The view yesterday from the aqueduct at Avoncliff was the perfect start to St. Patrick’s day.


Any excuse…..

I will arise and go now, and go to Innisfree,
And a small cabin build there, of clay and wattles made;
Nine bean-rows will I have there, a hive for the honey-bee,
And live alone in the bee-loud glade.

And I shall have some peace there, for peace comes dropping slow,
Dropping from the veils of the morning to where the cricket sings;
There midnight’s all a glimmer, and noon a purple glow,
And evening full of the linnet’s wings.

I will arise and go now, for always night and day
I hear lake water lapping with low sounds by the shore;
While I stand on the roadway, or on the pavements grey,
I hear it in the deep heart’s core
The Lake Isle of Inisfree, W B Yeats

I sometimes see a bird perched on an iron railing, fishing in the nearby Avon and Kennet canal:

The kingfisher rises out of the black wave
like a blue flower, in his beak
he carries a silver leaf. I think this is
the prettiest world–so long as you don’t mind
a little dying, how could there be a day in your
whole life
that doesn’t have its splash of happiness?
There are more fish than there are leaves
on a thousand trees, and anyway the kingfisher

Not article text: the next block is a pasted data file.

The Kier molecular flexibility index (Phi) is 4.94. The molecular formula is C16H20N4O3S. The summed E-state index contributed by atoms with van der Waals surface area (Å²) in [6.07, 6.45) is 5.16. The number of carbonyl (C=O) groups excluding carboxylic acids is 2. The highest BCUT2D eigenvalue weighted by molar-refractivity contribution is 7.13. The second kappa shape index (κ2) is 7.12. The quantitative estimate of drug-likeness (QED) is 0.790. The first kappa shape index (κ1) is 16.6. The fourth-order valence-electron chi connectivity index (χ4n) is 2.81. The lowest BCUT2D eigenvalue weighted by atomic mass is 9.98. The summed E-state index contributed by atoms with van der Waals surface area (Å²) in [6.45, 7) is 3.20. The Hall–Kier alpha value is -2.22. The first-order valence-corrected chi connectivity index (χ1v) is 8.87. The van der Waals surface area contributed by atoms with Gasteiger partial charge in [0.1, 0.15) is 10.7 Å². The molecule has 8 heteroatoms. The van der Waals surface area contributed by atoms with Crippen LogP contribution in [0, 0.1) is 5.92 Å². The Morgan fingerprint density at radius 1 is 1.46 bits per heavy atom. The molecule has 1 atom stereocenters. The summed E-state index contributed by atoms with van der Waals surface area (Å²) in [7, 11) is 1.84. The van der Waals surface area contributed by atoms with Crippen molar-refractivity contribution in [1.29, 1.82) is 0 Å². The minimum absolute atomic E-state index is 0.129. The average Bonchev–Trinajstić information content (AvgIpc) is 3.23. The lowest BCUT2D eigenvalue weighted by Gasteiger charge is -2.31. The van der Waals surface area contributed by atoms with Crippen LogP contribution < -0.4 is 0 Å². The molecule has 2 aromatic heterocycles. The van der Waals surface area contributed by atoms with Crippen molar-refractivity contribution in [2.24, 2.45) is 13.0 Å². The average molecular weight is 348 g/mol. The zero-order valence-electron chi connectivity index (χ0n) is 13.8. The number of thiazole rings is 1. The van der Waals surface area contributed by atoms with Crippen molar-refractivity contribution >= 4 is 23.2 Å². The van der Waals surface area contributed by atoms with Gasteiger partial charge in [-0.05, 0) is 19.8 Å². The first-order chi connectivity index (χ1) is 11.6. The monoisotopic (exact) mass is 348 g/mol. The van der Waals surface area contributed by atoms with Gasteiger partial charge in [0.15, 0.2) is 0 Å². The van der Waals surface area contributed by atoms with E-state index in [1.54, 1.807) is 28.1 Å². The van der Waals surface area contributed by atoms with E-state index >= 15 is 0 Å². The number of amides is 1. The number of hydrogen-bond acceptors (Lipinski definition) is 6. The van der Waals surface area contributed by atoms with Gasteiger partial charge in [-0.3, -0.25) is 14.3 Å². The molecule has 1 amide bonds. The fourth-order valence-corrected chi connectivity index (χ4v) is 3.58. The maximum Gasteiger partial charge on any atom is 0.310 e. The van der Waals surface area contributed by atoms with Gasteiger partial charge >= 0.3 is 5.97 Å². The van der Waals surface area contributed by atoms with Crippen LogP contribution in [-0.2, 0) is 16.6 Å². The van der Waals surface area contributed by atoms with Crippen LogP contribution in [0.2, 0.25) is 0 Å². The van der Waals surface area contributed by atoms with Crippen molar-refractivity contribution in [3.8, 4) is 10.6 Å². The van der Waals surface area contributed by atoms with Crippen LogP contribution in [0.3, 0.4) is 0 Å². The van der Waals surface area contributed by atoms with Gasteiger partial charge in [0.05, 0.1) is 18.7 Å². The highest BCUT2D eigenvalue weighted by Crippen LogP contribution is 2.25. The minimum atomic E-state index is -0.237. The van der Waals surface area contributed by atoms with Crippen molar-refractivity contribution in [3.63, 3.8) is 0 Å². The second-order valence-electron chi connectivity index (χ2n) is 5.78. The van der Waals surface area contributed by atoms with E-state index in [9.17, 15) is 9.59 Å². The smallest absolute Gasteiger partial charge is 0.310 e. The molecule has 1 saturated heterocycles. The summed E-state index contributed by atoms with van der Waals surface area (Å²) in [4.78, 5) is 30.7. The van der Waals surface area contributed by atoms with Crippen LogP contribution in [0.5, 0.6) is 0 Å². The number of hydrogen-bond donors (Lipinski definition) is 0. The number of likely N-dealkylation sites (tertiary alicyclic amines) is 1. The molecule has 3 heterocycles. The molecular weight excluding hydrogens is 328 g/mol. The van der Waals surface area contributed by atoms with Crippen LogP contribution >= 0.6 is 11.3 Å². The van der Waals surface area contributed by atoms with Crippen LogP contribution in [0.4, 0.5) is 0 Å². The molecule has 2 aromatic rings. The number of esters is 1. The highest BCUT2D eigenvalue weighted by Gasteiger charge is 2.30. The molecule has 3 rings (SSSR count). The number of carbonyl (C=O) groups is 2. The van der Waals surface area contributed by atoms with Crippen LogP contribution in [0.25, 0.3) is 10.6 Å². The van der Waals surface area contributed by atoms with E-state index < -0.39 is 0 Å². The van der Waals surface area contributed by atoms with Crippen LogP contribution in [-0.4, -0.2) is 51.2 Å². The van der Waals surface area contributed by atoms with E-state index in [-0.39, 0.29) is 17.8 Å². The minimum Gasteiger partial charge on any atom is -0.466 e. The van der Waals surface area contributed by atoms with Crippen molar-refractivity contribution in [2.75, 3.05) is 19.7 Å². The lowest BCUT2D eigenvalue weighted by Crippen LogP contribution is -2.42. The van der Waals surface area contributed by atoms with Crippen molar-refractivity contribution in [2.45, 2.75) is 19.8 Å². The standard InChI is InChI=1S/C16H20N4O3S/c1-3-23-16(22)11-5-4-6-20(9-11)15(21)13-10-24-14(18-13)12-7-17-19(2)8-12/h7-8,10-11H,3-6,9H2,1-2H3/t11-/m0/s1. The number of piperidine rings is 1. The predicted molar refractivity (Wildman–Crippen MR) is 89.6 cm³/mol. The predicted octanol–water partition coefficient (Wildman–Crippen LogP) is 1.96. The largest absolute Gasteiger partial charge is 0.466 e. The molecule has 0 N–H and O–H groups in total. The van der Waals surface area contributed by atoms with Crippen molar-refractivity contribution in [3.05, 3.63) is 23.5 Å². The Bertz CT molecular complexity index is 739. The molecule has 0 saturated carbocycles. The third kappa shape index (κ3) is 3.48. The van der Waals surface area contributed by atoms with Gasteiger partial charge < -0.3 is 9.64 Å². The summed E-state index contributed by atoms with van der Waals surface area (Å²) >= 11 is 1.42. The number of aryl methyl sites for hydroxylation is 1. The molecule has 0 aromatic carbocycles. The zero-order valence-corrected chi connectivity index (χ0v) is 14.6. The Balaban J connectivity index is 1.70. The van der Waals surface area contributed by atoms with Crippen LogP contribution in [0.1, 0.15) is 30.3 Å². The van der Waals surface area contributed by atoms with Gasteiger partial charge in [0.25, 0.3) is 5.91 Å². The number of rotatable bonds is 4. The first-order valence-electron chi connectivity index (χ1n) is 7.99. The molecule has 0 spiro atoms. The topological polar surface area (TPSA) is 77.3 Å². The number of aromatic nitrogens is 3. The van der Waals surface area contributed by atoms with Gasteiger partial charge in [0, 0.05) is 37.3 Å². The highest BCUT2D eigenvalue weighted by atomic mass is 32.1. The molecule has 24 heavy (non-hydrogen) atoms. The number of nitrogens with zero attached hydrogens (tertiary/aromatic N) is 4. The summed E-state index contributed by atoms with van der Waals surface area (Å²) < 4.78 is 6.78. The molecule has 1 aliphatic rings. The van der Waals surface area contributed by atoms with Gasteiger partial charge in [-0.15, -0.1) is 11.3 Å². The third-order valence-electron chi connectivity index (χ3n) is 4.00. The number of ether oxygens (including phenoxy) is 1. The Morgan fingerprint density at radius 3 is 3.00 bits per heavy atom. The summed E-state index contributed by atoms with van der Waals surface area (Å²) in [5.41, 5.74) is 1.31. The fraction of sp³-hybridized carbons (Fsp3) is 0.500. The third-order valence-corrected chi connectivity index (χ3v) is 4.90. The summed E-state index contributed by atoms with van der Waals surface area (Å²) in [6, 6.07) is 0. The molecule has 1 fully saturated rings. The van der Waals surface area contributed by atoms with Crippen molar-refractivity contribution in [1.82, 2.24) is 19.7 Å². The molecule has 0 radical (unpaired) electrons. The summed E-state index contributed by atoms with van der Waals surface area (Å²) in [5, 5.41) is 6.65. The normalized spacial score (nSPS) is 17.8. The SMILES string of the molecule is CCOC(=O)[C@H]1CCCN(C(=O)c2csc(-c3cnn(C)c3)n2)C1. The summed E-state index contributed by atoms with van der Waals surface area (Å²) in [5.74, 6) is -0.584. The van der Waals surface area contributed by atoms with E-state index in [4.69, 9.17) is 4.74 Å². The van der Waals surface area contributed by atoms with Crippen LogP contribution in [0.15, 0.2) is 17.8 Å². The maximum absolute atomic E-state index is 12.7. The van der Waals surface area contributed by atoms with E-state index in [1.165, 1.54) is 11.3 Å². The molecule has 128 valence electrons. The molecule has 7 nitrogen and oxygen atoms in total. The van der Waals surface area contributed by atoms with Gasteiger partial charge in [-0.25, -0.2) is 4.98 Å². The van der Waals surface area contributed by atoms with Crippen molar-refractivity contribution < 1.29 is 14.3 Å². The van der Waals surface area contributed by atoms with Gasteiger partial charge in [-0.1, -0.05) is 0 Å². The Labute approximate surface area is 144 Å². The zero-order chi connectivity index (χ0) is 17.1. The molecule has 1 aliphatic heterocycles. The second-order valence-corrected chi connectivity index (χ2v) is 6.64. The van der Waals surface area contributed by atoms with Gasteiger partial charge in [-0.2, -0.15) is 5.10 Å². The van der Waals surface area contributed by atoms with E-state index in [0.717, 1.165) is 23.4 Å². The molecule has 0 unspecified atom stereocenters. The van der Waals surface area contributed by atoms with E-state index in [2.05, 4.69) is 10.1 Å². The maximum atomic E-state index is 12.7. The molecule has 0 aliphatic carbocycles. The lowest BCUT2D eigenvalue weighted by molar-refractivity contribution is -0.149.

wasn’t born to think about it, or anything else.
When the wave snaps shut over his blue head, the
water
remains water–hunger is the only story
he has ever heard in his life that he could
believe.
I don’t say he’s right. Neither
do I say he’s wrong. Religiously he swallows the
silver leaf
with its broken red river, and with a rough and
easy cry
I couldn’t rouse out of my thoughtful body
if my life depended on it, he swings back
over the bright sea to do the same thing, to do it
(as I long to do something, anything) perfectly.
Mary Oliver, The Kingfisher

One might expect a kingfisher to appear out of a Stewart Edmondson painting of his beloved River Dart.
We have Stewart’s work on display until 26 March:

Stewart Edmondson

Stewart Edmondon Where the River Gods, Acrylic on Paper 72 x 74 cm.

Alongside Stewart’s Devon scenes are Adam Buick’s moon jars. This one especially has a planetary feel to it

Adam Buick Large Moon Jar, Stoneware with Sandy Shino Glaze and Nuka Interior Height 42 cm

Another lunar-themed work has arrived in the gallery, by Andrew Crocker:

Andrew Crocker, The Push and the Pull, Oil on Board 79 x 59 cm. 99 x 79 incl. frame

And finally….
I am very pleased to see a new painting here by the inimitable Anthony Scullion

Anthony Scullion, Sisters, Oil on Board 40 x 52 cm. 59 x 69 cm. incl. frame

The Trembling Finger of a woman
Goes down the list of casualties
On the evening of the first Snow

The House is cold and the list is long
All our names are included.
‘War’ by Charles Simic

Thank you for reading.

Aidan

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